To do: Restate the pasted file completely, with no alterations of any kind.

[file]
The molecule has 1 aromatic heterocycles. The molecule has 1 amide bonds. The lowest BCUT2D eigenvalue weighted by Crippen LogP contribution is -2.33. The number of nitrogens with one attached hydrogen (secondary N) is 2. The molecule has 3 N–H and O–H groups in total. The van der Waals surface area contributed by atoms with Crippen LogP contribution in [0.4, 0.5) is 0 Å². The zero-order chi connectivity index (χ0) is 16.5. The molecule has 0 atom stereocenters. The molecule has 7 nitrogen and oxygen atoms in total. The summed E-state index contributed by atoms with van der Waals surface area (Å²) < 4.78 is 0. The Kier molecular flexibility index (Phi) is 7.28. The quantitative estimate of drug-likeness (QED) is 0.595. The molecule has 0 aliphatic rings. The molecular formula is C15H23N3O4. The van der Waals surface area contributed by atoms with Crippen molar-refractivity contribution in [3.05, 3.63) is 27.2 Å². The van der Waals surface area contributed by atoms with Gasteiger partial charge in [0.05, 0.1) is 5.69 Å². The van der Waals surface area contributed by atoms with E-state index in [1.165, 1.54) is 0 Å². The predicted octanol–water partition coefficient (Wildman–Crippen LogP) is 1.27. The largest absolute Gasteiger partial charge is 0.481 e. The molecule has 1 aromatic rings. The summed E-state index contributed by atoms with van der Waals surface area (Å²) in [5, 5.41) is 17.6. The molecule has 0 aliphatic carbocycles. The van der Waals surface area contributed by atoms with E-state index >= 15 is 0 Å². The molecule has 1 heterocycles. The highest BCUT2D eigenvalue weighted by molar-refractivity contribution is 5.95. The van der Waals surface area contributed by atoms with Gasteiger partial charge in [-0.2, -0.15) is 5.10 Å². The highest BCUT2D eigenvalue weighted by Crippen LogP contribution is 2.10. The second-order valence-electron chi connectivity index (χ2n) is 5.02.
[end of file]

The molecule has 1 aromatic heterocycles. The molecule has 1 amide bonds. The lowest BCUT2D eigenvalue weighted by Crippen LogP contribution is -2.33. The number of nitrogens with one attached hydrogen (secondary N) is 2. The molecule has 3 N–H and O–H groups in total. The van der Waals surface area contributed by atoms with Crippen LogP contribution in [0.4, 0.5) is 0 Å². The zero-order chi connectivity index (χ0) is 16.5. The molecule has 0 atom stereocenters. The molecule has 7 nitrogen and oxygen atoms in total. The summed E-state index contributed by atoms with van der Waals surface area (Å²) < 4.78 is 0. The Kier molecular flexibility index (Phi) is 7.28. The quantitative estimate of drug-likeness (QED) is 0.595. The molecule has 0 aliphatic rings. The molecular formula is C15H23N3O4. The van der Waals surface area contributed by atoms with Crippen molar-refractivity contribution in [3.05, 3.63) is 27.2 Å². The van der Waals surface area contributed by atoms with Gasteiger partial charge in [0.05, 0.1) is 5.69 Å². The van der Waals surface area contributed by atoms with E-state index in [1.165, 1.54) is 0 Å². The predicted octanol–water partition coefficient (Wildman–Crippen LogP) is 1.27. The largest absolute Gasteiger partial charge is 0.481 e. The molecule has 1 aromatic rings. The summed E-state index contributed by atoms with van der Waals surface area (Å²) in [5, 5.41) is 17.6. The molecule has 0 aliphatic carbocycles. The van der Waals surface area contributed by atoms with E-state index >= 15 is 0 Å². The molecule has 1 heterocycles. The highest BCUT2D eigenvalue weighted by molar-refractivity contribution is 5.95. The van der Waals surface area contributed by atoms with Gasteiger partial charge in [-0.2, -0.15) is 5.10 Å². The highest BCUT2D eigenvalue weighted by Crippen LogP contribution is 2.10. The second-order valence-electron chi connectivity index (χ2n) is 5.02.